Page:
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Image Retrieval in Digital Libraries - A Multicollection Experimentation of Machine Learning Techniques


Abstract and Figures

While historically digital heritage libraries were first powered in image mode, they quickly took advantage of OCR technology to index printed collections and consequently improve the scope and performance of the information retrieval services offered to users. But the access to iconographic resources has not progressed in the same way, and the latter remain in the shadows: manual incomplete and heterogeneous indexation, data silos by iconographic genre. Today, however, it would be possible to make better use of these resources, especially by exploiting the enormous volumes of OCR produced during the last two decades, and thus valorize these engravings, drawings, photographs, maps, etc. for their own value but also as an attractive entry point into the collections, supporting discovery and serenpidity from document to document and collection to collection. This article presents an ETL (extract-transform-load) approach to this need, that aims to: Identify and extract iconography wherever it may be found, in image collections but also in printed materials (dailies, magazines, monographies); Transform, harmonize and enrich the image descriptive metadata (in particular with machine learning classification tools); Load it all into a web app dedicated to image retrieval. The approach is pragmatically dual, since it involves leveraging existing digital resources and (virtually) on-the-shelf technologies.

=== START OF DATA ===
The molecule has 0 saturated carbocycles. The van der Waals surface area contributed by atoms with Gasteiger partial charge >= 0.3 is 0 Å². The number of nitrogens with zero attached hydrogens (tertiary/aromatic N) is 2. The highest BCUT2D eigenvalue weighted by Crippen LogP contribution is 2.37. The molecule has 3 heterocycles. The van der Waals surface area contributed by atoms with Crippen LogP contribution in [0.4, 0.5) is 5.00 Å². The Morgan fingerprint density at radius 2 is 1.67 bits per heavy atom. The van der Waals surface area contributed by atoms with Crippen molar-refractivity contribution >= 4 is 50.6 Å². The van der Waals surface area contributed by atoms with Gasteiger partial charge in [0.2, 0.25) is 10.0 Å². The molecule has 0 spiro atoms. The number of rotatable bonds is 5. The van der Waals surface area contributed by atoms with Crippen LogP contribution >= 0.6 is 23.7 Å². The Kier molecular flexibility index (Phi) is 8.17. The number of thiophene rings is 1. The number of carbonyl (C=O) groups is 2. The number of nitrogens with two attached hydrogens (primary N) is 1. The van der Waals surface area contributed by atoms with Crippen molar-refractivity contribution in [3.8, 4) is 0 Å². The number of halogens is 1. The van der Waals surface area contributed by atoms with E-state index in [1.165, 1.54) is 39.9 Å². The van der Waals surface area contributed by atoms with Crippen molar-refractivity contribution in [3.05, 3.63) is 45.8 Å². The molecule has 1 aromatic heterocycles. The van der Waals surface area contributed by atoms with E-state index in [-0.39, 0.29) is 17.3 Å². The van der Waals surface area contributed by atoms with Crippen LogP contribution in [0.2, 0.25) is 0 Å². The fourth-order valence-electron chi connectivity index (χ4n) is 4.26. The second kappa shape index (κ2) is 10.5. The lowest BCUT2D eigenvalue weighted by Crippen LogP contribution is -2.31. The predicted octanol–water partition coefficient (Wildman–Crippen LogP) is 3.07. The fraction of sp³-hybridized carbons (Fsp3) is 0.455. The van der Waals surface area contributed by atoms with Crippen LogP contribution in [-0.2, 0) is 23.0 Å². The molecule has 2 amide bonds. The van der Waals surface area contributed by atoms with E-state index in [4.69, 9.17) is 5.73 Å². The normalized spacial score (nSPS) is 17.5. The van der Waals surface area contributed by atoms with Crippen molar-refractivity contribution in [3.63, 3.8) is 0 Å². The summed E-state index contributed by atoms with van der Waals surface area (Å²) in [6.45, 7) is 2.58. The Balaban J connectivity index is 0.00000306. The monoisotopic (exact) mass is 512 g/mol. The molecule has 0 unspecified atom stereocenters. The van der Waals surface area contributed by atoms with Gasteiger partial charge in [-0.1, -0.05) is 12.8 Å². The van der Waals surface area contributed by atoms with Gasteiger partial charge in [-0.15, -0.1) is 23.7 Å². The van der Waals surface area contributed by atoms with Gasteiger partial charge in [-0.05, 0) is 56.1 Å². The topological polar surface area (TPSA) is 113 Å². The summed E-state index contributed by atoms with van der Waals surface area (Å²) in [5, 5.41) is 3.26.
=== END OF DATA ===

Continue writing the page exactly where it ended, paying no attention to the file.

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Image Retrieval in Digital Libraries
A Large Scale Multicollection Experimentation of Machine Learning techniques
Jean-Philippe Moreux
Preservation dpt, Digitization service, Bibliothèque nationale de France, Paris, France.
Guillaume Chiron
L3i Lab, University of La Rochelle, France
Copyright © 2017 by JP Moreux G. Chiron. This work is made available under the
terms of the Creative Commons Attribution 4.0 Unported License:
Abstract: While historically digital heritage libraries were first powered in image mode, they quickly
took advantage of OCR technology to index printed collections and consequently improve the scope